Enhanced Understanding of Consciousness and the Mind 

Psychedelics have the ability to induce altered states of consciousness, providing researchers with a unique opportunity to explore the depths of human perception and consciousness. Studying the effects of psychedelics on the brain can offer insights into the underlying neurobiology of mental health conditions, ultimately leading to more targeted and effective treatments. 

Increased Focus on Holistic Healing 

Psychedelic-assisted therapy encourages a holistic approach to healing by combining the pharmacological effects of psychedelics together with psychological support, introspection, and integration. This integrative model recognizes the importance of addressing the root causes of mental health conditions and promoting overall well-being, rather than simply treating symptoms. 

Less Adverse effects 

Classical psychedelics like psilocybin and LSD bear almost no risk of overdose, long-term health effects, or addiction. Any adverse effects are short-lived, and psychiatric symptoms related to psychedelic use are ordinarily resolved within 24 hours.


Legal and Regulatory Hurdles 

Since most drugs under the psychedelic umbrella still have Schedule I status, this imposes a ceiling on many policy recommendations, especially when it comes to federal funding. This makes it increasingly challenging for researchers and clinicians to conduct studies and offer treatments. Legalization thus remains the biggest obstacle in all psychedelic therapy research. “It won’t be until we have FDA approval and/or other legislative changes that we will be able to see advances and the destigmatization of psychedelics. It’s hard to study and get FDA approval for drugs with limited safety data, so the hurdles are high, even for psilocybin”, says Dr Davis, PhD, director of the Center for Psychedelic Drug Research and Education at Ohio State University.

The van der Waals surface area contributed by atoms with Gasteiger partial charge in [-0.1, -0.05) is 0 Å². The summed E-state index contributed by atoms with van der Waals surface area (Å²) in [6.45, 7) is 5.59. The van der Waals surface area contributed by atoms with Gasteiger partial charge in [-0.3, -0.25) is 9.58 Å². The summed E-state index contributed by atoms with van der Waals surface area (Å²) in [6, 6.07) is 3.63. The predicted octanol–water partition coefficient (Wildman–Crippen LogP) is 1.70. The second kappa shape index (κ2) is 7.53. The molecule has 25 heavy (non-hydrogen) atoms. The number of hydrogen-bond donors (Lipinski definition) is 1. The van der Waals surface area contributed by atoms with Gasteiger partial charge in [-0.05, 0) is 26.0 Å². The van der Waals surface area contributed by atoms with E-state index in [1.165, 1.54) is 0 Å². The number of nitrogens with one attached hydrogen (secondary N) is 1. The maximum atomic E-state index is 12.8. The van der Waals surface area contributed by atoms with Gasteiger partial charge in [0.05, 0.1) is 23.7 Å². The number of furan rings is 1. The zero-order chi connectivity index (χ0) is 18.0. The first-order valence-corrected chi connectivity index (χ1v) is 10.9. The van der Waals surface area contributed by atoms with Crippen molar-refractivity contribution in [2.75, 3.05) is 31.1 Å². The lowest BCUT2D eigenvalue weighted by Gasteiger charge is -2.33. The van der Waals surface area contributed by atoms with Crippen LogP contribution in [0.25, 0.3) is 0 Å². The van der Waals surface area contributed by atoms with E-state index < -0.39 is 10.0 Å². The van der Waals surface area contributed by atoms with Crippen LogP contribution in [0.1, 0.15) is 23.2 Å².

Accessibility and Equity  

Ensuring access to psychedelic-assisted therapy for a diverse range of individuals is crucial. However, accessibility and equity can be challenging due to factors such as cost, availability of trained therapists, and geographic location. Research protocols may also not translate well to community clinics, which can face particular operational challenges including inconsistent referrals, high patient throughput, limited scope for follow-up, and cost pressures. 


There is little doubt that private interests will play a major role in shaping any future roll out of psychedelic-assisted therapies. There are some who worry that the drive for profit, coupled with irresponsible marketing practices, could eclipse safety measures – with potentially disastrous consequences. Dr. Charles S. Grob, a professor of psychiatry at U.C.L.A.’s school of medicine, also points to the fact that commercialization could prompt a public backlash, especially if increased availability of the drugs leads to a wave of troubling psychotic reactions. “We have to be very attentive to safety parameters, because if conditions are not properly maintained, there is a risk for some people to go off the rails psychologically,” he said.


The future of psychedelic-assisted therapy holds immense promise for transforming mental healthcare. By embracing the opportunities presented by psychedelics, we can potentially revolutionize the treatment of mental health conditions and alleviate the suffering of millions. However, it is vital to address the challenges associated with legality, safety, and integration to ensure responsible use. Collaborations between researchers, clinicians, policymakers, and industry stakeholders are crucial to drive progress in the field and ensure the ethical use of psychedelics in therapy. Through continued research, collaboration, and public awareness, we can pave the way for a future where psychedelic-assisted therapy becomes an integral part of comprehensive mental healthcare, improving the lives of individuals worldwide.